The Uncertain Fragility of Living





But there will be no gloom for her who was in anguish...  

(Isaiah 9: 1)


It takes the passing away of loved ones - more precisely, parents - for us to recognise the fragility of time. Somehow their going away brings into sharp focus a sense of deep loss we feel along with a sense of bewilderment at how soon their passing has taken place.

A friend said to me that no matter when your parents pass away - whether it be on the actual
date or even 10 or 20 years later or even when we ourselves have turned elderly - it is always too soon!

Somehow we feel that they need to be with us forever and when mortality rears its ugly head and snatches them away we are surprised, perplexed and taken aback. Maybe in the exact same way that a little boy would feel when his lunch box has been stolen by a bully while he is still eating. Somehow we feel it was unfair and that makes us somewhat angry and upset.

This is not how we thought life was going to be. We felt that our parents would be with us for a long, long time. Although the very thought is somewhat irrational we always felt that the miracle of modern medicine and healthcare might just extend their days and there would be some way or the other to have them with us for as long as it's possible.

But then the inevitable takes place and we are faced with the reality of a broken heart, a grieving spirit and a soul in deep mourning.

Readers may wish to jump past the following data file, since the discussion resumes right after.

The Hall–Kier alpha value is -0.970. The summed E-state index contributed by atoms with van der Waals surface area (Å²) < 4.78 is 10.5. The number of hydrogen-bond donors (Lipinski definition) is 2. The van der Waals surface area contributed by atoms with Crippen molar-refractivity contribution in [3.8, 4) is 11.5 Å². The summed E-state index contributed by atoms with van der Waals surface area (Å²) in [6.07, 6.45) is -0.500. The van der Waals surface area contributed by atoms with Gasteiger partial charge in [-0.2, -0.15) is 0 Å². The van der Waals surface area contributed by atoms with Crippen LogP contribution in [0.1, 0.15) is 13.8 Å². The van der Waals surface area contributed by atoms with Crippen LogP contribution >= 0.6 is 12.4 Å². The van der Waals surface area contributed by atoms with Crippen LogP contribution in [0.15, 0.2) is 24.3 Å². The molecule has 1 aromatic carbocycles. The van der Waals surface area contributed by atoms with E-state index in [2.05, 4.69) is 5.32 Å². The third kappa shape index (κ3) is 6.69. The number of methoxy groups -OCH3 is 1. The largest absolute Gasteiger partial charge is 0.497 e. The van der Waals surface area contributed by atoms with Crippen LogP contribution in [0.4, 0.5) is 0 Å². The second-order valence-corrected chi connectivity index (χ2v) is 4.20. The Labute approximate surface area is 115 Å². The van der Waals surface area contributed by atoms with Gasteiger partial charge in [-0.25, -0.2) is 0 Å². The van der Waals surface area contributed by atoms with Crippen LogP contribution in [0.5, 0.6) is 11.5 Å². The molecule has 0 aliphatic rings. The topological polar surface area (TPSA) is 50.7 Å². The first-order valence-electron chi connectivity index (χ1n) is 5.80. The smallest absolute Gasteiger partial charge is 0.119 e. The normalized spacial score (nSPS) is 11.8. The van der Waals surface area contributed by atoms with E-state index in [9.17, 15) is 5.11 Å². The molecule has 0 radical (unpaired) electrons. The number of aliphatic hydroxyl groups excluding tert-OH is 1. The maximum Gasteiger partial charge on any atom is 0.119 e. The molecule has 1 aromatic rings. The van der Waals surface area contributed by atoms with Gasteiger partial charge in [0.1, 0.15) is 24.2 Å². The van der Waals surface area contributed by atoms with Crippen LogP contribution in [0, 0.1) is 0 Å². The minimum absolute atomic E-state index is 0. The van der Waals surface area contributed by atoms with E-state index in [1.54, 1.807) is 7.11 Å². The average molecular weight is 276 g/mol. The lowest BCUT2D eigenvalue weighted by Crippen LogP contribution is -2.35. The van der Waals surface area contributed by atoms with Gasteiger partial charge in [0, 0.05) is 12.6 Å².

Our heart starts wrestling with so many thoughts and questions:  why did it happen and why so soon? Was there something we could have done? How will we manage life now that they are not around?

Somehow it's the last question that makes us ponder over the idea of time.  As long as our parents are with us we feel that the precious moments will last forever even though there's that little thought telling us that may not be the case.

So we assume that things will just go on exactly the way they have always been and we adjust our lives accordingly. We don't do things with a sense of panic that utters, oh gosh, we got so little time with them... must pack in as much as we can in the little time we have.

What we do instead is pace things up without rushing, and take things slowly - every moment, every conversation, every meal, and every activity is conducted with the assurance of a tomorrow being shared.

And so as we share the prospect of a Christmas without them, we are troubled by that possibility. For our entire lives, we have never imagined there would ever be a Christmas without them. Somehow we have felt that Christmas celebrations go hand in hand with them around and so all of a sudden their absence makes it hard for us to celebrate.

We are left with a feeling of gloom and are deeply anguished, and in doing so, we somehow inadvertently find ourselves feeling deeply connected with the Christmas story. Isaiah the prophet spoke about the birth of the Messiah and said that his coming would be such that there will be no gloom for her who was in anguish.

He then goes on to say that those who walked in darkness have seen a great light, and as we worship and celebrate the birth of the One who called himself the 'light of the world' we can take comfort in knowing that he knows our anguish, understands our pain and is there to lighten the darkness we find ourselves in. 

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